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94 results, from 81
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Big Banks and Macroeconomic Outcomes

In: Jon Danielsson (Ed.) , Post-Crisis Banking Regulation : Evolution of Economic Thinking as it Happened on Vox
S. 117-126
| Franziska Bremus, Claudia M. Buch, Katheryn N. Russ, Monika Schnitzer

How Effective Are Bank Levies in Reducing Leverage Given the Debt Bias of Corporate Income Taxation?

To finance resolution funds, the regulatory toolkit has been expanded in many countries by bank levies. In addition, these levies are often designed to reduce incentives for banks to rely excessively on wholesale funding resulting in high leverage ratios. At the same time, corporate income taxation biases banks’ capital structure towards debt financing in light of the deductibility of interest on debt. ...

Vienna: SUERF, 2020, 6 S.
(SUERF Policy Briefs ; 21/2020)
| Franziska Bremus, Kirsten Schmidt, Lena Tonzer

Interactions between Bank Levies and Corporate Taxes: How Is the Bank Leverage Affected?

Regulatory bank levies set incentives for banks to reduce leverage. At the same time, corporate income taxation makes funding through debt more attractive. In this paper, we explore how regulatory levies affect bank capital structure, depending on corporate income taxation. Based on bank balance sheet data from 2006 to 2014 for a panel of EU-banks, our analysis yields three main results: The introduction ...

Frankfurt a.M.: ESRB, 2019, 36 S.
(Working Paper Series ; 103)
| Franziska Bremus, Kirsten Schmidt, Lena Tonzer

Happy Birthday? The Euro at 20: Monetary Dialogue January 2019

We analyse the first twenty years of the euro both from an economic and an institutional perspective. We find that in particular during the period since the financial crisis, convergence as measured by a variety of indicators has not improved. Design flaws in the Eurozone institutional architecture have contributed importantly to this lack of convergence. This is why further reforms are urgently needed. ...

Bruxelles: European Parliament, 2019, 30 S.
(In-depth Analysis)
| Kerstin Bernoth, Franziska Bremus, Geraldine Dany-Knedlik, Henrik Enderlein, Marcel Fratzscher, Lukas Guttenberg, Alexander Kriwoluzky, Rosa Lastra

Don't Stop Me Now: The Impact of Credit Market Fragmentation on Firms' Financing Constraints

This paper investigates how the withdrawal of banks from their cross-border business impacted the borrowing costs of European firms since the crisis. We combine aggregate information on total and cross-border credit with firm-level survey data for the period 2010-2014. We find that the decline in cross-border lending led to a deterioration in the borrowing conditions of small firms. In countries with ...

London: Systemic Risk Centre, 2017, 40 S.
(SRC Discussion Paper ; 67)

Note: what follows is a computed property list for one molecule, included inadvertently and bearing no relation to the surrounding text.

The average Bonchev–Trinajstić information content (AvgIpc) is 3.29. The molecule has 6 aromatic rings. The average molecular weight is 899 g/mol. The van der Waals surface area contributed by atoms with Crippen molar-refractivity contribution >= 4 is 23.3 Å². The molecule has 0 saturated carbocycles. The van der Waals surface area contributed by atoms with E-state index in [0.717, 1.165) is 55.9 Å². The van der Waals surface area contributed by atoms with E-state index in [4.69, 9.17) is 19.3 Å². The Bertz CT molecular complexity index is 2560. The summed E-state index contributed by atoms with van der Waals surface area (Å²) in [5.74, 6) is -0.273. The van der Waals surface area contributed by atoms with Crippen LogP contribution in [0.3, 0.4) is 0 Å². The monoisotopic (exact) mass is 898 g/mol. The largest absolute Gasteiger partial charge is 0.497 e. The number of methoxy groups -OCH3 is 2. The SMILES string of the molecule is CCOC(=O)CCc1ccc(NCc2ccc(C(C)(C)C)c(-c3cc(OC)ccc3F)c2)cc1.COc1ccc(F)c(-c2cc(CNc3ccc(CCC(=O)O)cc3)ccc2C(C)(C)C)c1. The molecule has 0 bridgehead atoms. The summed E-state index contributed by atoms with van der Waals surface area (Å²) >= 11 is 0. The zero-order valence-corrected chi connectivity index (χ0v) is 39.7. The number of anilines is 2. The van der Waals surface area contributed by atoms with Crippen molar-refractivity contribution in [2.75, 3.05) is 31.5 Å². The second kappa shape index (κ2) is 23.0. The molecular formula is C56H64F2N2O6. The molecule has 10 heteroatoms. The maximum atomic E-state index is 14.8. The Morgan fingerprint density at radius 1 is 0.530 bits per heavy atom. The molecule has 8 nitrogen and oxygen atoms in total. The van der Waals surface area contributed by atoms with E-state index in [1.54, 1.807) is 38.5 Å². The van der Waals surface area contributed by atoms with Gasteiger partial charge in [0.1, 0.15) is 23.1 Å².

| Franziska Bremus, Katja Neugebauer

Drivers of Structural Change in Cross-Border Banking since the Global Financial Crisis

The paper analyzes the effects of changes to regulatory policy and to monetary policy on cross-border bank lending since the global financial crisis. Cross-border bank lending has decreased, and the home bias in the credit portfolio of banks has risen sharply, especially among banks in the euro area. Our results suggest that expansionary monetary policy in the source countries – as measured by the ...

London: CEPR, 2014, 39 S.
(Discussion Paper Series / Centre for Economic Policy Research ; 10296)
| Franziska Bremus, Marcel Fratzscher

Big Banks and Macroeconomic Outcomes: Theory and Cross-Country Evidence of Granularity

Does the mere presence of big banks affect macroeconomic outcomes? In this paper, we develop a theory of granularity (Gabaix, 2011) for the banking sector, introducing Bertrand competition and heterogeneous banks charging variable markups. Using this framework, we show conditions under which idiosyncratic shocks to bank lending can generate aggregate fluctuations in the credit supply when the banking ...

Cambridge, Mass.: National Bureau of Economic Research, 2013, 40 S.
(NBER Working Paper Series ; 19093)
| Franziska Bremus, Claudia Buch, Katheryn N. Russ, Monika Schnitzer

Granularity in Banking and Growth: Does Financial Openness Matter?

We explore the impact of large banks and of financial openness for aggregate growth. Large banks matter because of granular effects: if markets are very concentrated in terms of the size distribution of banks, idiosyncratic shocks at the bank-level do not cancel out in the aggregate but can affect macroeconomic outcomes. Financial openness may affect GDP growth in and of itself, and it may also influence ...

München: CESifo, 2013, 42 S.
(CESifo Working Papers ; 4356)
| Franziska Bremus, Claudia M. Buch

Unemployment and Portfolio Choice: Does Persistence Matter?

Households can rely on private savings or on public unemployment insurance to hedge against the risk of becoming unemployed. These hedging mechanisms are used differently across countries. In this paper, we use a life cycle model to study the effects of unemployment on the portfolio choice of households in the US and in Germany. We distinguish short- and long-term unemployment and find that, in case ...

Tübingen: IAW, 2011, 53 S.
(IAW Discussion Papers ; 77)
| Franziska Bremus, Vladimir Kuzin
Zeitungs- und Blogbeiträge

Mehr Ökonominnen braucht das Land!

In: Makronom (24.06.2019), [Online-Artikel] | Kerstin Bernoth, Franziska Bremus, Geraldine Dany-Knedlik, Stephanie Ettmeier
94 results, from 81